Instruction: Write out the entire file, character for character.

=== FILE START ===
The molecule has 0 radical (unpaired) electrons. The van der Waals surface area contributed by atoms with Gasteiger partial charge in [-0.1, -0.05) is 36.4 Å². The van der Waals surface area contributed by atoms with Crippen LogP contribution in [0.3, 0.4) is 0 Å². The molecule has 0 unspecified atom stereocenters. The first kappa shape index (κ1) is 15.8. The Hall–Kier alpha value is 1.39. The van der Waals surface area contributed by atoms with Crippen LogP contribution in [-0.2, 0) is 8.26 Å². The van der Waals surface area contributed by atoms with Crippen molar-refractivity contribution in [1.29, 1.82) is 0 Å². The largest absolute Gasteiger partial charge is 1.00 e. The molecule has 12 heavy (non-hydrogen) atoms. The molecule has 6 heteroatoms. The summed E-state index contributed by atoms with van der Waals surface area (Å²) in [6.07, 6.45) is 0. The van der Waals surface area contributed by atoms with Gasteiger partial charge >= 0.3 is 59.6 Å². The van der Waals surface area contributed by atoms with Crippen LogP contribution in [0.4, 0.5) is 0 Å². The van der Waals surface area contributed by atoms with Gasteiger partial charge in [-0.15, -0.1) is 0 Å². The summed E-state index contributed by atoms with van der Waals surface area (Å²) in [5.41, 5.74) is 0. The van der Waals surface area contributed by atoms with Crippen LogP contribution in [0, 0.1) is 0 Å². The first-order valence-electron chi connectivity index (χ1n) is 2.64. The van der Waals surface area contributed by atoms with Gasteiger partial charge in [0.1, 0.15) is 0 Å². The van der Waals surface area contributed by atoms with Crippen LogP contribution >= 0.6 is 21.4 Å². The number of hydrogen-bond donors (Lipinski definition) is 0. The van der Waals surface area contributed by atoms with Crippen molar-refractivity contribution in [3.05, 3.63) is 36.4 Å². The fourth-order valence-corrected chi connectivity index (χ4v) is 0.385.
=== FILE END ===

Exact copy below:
The molecule has 0 radical (unpaired) electrons. The van der Waals surface area contributed by atoms with Gasteiger partial charge in [-0.1, -0.05) is 36.4 Å². The van der Waals surface area contributed by atoms with Crippen LogP contribution in [0.3, 0.4) is 0 Å². The molecule has 0 unspecified atom stereocenters. The first kappa shape index (κ1) is 15.8. The Hall–Kier alpha value is 1.39. The van der Waals surface area contributed by atoms with Crippen LogP contribution in [-0.2, 0) is 8.26 Å². The van der Waals surface area contributed by atoms with Crippen molar-refractivity contribution in [1.29, 1.82) is 0 Å². The largest absolute Gasteiger partial charge is 1.00 e. The molecule has 12 heavy (non-hydrogen) atoms. The molecule has 6 heteroatoms. The summed E-state index contributed by atoms with van der Waals surface area (Å²) in [6.07, 6.45) is 0. The van der Waals surface area contributed by atoms with Gasteiger partial charge >= 0.3 is 59.6 Å². The van der Waals surface area contributed by atoms with Crippen LogP contribution in [0.4, 0.5) is 0 Å². The van der Waals surface area contributed by atoms with Gasteiger partial charge in [-0.15, -0.1) is 0 Å². The summed E-state index contributed by atoms with van der Waals surface area (Å²) in [5.41, 5.74) is 0. The van der Waals surface area contributed by atoms with Crippen LogP contribution in [0, 0.1) is 0 Å². The first-order valence-electron chi connectivity index (χ1n) is 2.64. The van der Waals surface area contributed by atoms with Gasteiger partial charge in [0.1, 0.15) is 0 Å². The van der Waals surface area contributed by atoms with Crippen LogP contribution >= 0.6 is 21.4 Å². The number of hydrogen-bond donors (Lipinski definition) is 0. The van der Waals surface area contributed by atoms with Crippen molar-refractivity contribution in [3.05, 3.63) is 36.4 Å². The fourth-order valence-corrected chi connectivity index (χ4v) is 0.385.